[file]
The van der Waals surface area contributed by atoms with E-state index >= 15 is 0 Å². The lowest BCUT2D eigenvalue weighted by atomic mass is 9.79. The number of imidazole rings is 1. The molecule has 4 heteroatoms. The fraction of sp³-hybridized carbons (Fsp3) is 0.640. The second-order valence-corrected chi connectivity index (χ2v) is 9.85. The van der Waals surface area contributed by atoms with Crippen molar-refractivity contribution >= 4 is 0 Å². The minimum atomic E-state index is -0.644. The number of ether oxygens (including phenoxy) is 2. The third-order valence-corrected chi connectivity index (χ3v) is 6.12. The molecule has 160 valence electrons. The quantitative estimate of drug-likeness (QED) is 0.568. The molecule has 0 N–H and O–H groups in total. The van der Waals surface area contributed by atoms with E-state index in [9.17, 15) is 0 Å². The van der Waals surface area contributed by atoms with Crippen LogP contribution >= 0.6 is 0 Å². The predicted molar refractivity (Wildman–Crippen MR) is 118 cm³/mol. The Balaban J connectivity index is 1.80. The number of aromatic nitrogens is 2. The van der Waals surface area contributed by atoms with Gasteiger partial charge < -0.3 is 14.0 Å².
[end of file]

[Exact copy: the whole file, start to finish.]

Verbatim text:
The van der Waals surface area contributed by atoms with E-state index >= 15 is 0 Å². The lowest BCUT2D eigenvalue weighted by atomic mass is 9.79. The number of imidazole rings is 1. The molecule has 4 heteroatoms. The fraction of sp³-hybridized carbons (Fsp3) is 0.640. The second-order valence-corrected chi connectivity index (χ2v) is 9.85. The van der Waals surface area contributed by atoms with Crippen molar-refractivity contribution >= 4 is 0 Å². The minimum atomic E-state index is -0.644. The number of ether oxygens (including phenoxy) is 2. The third-order valence-corrected chi connectivity index (χ3v) is 6.12. The molecule has 160 valence electrons. The quantitative estimate of drug-likeness (QED) is 0.568. The molecule has 0 N–H and O–H groups in total. The van der Waals surface area contributed by atoms with E-state index in [9.17, 15) is 0 Å². The van der Waals surface area contributed by atoms with Crippen LogP contribution >= 0.6 is 0 Å². The predicted molar refractivity (Wildman–Crippen MR) is 118 cm³/mol. The Balaban J connectivity index is 1.80. The number of aromatic nitrogens is 2. The van der Waals surface area contributed by atoms with Gasteiger partial charge < -0.3 is 14.0 Å².